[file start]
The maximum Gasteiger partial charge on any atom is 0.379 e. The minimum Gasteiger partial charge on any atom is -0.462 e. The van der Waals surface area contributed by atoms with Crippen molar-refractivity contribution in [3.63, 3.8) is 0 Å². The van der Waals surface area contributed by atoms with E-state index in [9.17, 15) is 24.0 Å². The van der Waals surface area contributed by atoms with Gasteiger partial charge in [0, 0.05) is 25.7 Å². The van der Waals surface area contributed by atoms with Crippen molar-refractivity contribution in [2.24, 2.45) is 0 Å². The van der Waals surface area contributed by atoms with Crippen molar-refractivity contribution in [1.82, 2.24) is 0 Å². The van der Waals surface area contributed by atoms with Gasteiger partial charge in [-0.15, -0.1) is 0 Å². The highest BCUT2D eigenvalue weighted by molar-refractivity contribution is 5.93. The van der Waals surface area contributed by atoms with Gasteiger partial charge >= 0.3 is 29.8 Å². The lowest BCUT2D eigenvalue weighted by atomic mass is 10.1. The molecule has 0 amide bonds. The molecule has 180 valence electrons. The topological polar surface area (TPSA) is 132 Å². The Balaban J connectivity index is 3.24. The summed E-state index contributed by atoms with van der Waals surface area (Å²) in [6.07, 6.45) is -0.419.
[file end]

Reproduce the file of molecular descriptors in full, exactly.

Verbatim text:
The maximum Gasteiger partial charge on any atom is 0.379 e. The minimum Gasteiger partial charge on any atom is -0.462 e. The van der Waals surface area contributed by atoms with Crippen molar-refractivity contribution in [3.63, 3.8) is 0 Å². The van der Waals surface area contributed by atoms with E-state index in [9.17, 15) is 24.0 Å². The van der Waals surface area contributed by atoms with Gasteiger partial charge in [0, 0.05) is 25.7 Å². The van der Waals surface area contributed by atoms with Crippen molar-refractivity contribution in [2.24, 2.45) is 0 Å². The van der Waals surface area contributed by atoms with Crippen molar-refractivity contribution in [1.82, 2.24) is 0 Å². The van der Waals surface area contributed by atoms with Gasteiger partial charge in [-0.15, -0.1) is 0 Å². The highest BCUT2D eigenvalue weighted by molar-refractivity contribution is 5.93. The van der Waals surface area contributed by atoms with Gasteiger partial charge >= 0.3 is 29.8 Å². The lowest BCUT2D eigenvalue weighted by atomic mass is 10.1. The molecule has 0 amide bonds. The molecule has 180 valence electrons. The topological polar surface area (TPSA) is 132 Å². The Balaban J connectivity index is 3.24. The summed E-state index contributed by atoms with van der Waals surface area (Å²) in [6.07, 6.45) is -0.419.